By James Ong
Gosh this was a fun show! From beginning to end (including intermission), Fangirls was a beautifully crafted experience that combined a heartfelt script, wonderful design, fresh music and all around great performances in one of the best shows I’ve seen on the Belvoir stage.
We follow 14 year old Edna (Yve Blake) as she learns how to balance her school friends, her online circles and a maybe, ever-so-slightly fanatical obsession with teen pop sensation, Harry (last name not included). When Harry announces that his boy band True Connection is coming to Sydney, Edna’s grit, friendships and wallet are tested as she scrambles to finally meet her one true love.
As playwright, composer, lyricist and lead performer, Blake is certainly one artist to watch out for and her success in each of these disciplines is remarkable. In Fangirls, Blake shows tact and self-awareness, sidestepping the main pitfalls often found in self-devised pieces (ie. self-indulgence), instead crafting a finely-tuned showcase for all 7 actors to shine. In fact, each of them do! There is a consistent shine throughout the cast show, with each performer uniquely hilarious and building electric chemistry with their costars. Edna’s two best friends, Jules (Chika Ikogwe) and Brianna (Kimberley Hodgson), combine for a true highlight reel duo, rattling off with some crackling banter and a few brilliant one liners. The duo of Ayesha Madon and James Majoos stole the show at points with their palpable charisma in several side characters and Sharon Millerchip expertly tugged on the heartstrings as Edna’s mum, Caroline.
The MacGuffin of the story is Harry, played by real life one-name wonder, Ayden. The teen heartthrob gained fame through several reality TV appearances, including The Voice Australia, through which he has amassed a true-to-life teen/tween following. Ayden has been utilised perfectly here, deliciously hamming up his boy band persona.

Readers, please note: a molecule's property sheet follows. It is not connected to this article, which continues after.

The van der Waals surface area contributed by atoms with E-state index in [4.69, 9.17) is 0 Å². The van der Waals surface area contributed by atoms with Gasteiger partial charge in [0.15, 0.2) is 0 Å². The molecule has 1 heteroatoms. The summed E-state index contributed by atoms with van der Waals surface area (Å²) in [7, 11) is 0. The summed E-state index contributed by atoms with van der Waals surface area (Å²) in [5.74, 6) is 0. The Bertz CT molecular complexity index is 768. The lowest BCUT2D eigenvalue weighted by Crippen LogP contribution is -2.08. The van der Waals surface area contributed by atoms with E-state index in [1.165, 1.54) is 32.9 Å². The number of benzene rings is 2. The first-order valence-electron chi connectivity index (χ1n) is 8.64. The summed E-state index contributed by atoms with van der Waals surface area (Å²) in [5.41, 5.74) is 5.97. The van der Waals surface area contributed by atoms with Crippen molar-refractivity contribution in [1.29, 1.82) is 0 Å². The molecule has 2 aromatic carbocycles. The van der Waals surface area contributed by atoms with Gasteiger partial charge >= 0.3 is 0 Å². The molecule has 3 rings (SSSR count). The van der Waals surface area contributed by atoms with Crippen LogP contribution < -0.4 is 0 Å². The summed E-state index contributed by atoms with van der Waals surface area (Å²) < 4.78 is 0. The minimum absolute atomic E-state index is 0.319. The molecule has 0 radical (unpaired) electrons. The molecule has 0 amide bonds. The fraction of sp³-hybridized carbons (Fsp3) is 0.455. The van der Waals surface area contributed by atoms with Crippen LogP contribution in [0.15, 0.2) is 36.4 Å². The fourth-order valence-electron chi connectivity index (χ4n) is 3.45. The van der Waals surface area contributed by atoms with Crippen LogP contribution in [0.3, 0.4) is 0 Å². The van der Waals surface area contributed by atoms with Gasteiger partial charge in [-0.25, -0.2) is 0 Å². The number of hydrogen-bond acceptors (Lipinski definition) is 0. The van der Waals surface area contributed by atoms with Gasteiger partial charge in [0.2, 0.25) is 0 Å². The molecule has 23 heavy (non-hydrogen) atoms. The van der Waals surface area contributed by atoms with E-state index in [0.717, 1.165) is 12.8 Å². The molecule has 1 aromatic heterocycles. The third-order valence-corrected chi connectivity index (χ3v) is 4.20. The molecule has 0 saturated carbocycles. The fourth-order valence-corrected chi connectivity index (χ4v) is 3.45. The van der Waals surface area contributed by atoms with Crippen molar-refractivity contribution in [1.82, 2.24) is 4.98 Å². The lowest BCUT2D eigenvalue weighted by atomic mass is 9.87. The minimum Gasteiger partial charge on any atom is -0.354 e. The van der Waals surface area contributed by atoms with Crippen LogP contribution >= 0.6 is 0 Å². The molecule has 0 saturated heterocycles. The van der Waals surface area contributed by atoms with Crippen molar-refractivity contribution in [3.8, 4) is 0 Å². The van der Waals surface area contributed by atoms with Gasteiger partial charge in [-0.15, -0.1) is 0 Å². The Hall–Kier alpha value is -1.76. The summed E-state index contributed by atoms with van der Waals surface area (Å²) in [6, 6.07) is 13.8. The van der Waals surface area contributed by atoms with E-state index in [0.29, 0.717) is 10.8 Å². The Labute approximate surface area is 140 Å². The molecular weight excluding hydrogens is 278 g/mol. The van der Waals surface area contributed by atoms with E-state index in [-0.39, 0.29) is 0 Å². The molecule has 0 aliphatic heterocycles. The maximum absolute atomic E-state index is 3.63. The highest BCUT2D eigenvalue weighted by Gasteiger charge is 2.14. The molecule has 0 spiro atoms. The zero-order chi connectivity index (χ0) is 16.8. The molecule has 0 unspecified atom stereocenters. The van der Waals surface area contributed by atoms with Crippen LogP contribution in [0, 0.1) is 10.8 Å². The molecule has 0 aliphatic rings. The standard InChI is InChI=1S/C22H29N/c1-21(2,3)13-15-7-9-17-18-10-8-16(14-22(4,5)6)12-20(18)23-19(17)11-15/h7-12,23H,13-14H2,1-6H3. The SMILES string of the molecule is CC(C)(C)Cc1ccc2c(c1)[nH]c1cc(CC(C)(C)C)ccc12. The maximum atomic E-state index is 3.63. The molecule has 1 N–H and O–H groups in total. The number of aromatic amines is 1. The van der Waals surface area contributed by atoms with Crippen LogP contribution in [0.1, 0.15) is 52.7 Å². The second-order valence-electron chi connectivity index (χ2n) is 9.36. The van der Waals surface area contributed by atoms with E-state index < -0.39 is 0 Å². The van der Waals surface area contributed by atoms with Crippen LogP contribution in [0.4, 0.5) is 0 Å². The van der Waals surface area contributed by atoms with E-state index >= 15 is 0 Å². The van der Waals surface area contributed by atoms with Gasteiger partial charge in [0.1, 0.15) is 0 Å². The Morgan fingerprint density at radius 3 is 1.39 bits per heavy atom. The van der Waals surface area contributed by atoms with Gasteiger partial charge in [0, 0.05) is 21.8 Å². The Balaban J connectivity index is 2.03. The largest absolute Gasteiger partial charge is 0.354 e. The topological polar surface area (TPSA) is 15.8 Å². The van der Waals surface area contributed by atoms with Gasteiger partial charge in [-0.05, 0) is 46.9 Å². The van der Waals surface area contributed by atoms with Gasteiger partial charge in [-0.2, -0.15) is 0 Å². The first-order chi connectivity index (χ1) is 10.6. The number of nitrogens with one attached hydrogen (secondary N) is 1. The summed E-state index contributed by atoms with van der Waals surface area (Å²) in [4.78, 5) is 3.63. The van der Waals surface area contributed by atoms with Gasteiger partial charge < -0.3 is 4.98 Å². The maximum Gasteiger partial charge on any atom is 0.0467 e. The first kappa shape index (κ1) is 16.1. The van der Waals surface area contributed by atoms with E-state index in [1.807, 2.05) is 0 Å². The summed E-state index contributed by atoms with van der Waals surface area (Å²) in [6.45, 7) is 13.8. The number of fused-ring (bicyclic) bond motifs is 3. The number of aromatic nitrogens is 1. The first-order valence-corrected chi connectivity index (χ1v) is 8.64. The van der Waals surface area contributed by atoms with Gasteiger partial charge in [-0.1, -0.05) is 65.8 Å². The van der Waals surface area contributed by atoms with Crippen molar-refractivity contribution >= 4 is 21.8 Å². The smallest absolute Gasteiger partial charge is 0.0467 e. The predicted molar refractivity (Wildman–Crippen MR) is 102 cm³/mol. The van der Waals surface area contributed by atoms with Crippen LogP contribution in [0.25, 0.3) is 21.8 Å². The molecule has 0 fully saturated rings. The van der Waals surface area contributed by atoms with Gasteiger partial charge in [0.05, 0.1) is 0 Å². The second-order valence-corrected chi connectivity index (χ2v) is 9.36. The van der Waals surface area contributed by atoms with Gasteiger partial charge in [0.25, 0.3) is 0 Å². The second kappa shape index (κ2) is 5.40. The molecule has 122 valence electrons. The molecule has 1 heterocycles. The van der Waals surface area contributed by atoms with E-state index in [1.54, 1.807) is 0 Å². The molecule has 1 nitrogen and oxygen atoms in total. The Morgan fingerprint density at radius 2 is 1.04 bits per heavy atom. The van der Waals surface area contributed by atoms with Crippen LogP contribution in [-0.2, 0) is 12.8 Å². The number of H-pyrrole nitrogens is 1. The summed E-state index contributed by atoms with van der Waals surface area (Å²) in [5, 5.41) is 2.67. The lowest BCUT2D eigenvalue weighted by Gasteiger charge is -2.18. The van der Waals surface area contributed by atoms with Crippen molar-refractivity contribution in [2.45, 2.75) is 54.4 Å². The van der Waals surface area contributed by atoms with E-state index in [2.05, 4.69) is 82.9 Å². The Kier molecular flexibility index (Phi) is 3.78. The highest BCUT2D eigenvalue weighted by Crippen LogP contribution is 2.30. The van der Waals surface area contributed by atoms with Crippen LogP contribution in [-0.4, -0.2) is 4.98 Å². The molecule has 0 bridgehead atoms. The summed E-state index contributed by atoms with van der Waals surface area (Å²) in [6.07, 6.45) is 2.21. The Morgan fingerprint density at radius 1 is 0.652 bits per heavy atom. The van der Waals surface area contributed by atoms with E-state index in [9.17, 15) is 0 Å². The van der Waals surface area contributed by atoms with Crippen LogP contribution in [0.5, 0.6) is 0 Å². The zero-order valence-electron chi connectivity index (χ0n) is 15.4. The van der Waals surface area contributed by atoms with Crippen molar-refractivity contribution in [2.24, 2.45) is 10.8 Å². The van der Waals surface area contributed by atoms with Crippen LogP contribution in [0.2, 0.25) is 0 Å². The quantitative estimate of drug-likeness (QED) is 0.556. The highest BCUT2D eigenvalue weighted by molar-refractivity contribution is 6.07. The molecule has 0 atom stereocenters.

The millennial/Gen Z experience is brought to vibrant life by an impressive and detailed design team that have filled the stage with bounds of character and authenticity. Thorough set and costume design help the world feel truly lived-in and showing the lives our characters lead outside those written in the script. Large LED screens shape the back wall and are used to project everything from a rap video backdrop, to a collage hundreds of vloggers and to mimic the dramatic, thumping lighting of a pop concert. It would be hard to authentically represent a modern teenager’s life without the use of screens, so leaning into them is a smart choice, that not only varies the storytelling techniques, but allowed for some versatile and impactful lighting effects.
The reason I’ve labelled Harry the MacGuffin is because ultimately, it doesn’t matter who he is. He simply functions as an object of desire for our protagonist to chase, and it seems that’s the crux of the show. For Edna, intense fandom is a way to muster and invest positive energy into something; an opportunity to dedicate herself entirely to something and find daily direction and purpose - something we all have found elusive in our adolescent years. Fangirls analyses the different functions that fandom takes in our lives, both positive and negative. It provides a sense of community, which can often lead to exclusion and division. The feverish passion that is intentionally built, is hard to control and is a slippery slope into obsession.
One topic that is touched on, but not fully explored is the double standard between fanboys and fangirls. A stereotypical boy sportsfan can scream at the TV and cry when their team loses, but the same passion is seen as silly and hysterical when it’s from a girl. That being said, a lot the actions our protagonist takes isn’t necessarily well-balanced.
In Fangirls, Yve Blake and Director Paige Rattray have assembled a fantastic new Australian musical, and it’s easy to see why the show has built such strong buzz after it’s launch in Brisbane earlier this year. Tackling a modern topic with an energetic and insightful spirit, Fangirls is an absolute cracker.
Image Credit: Brett Boardman
All opinions and thoughts expressed within reviews on Theatre Travels are those of the writer and not of the company at large.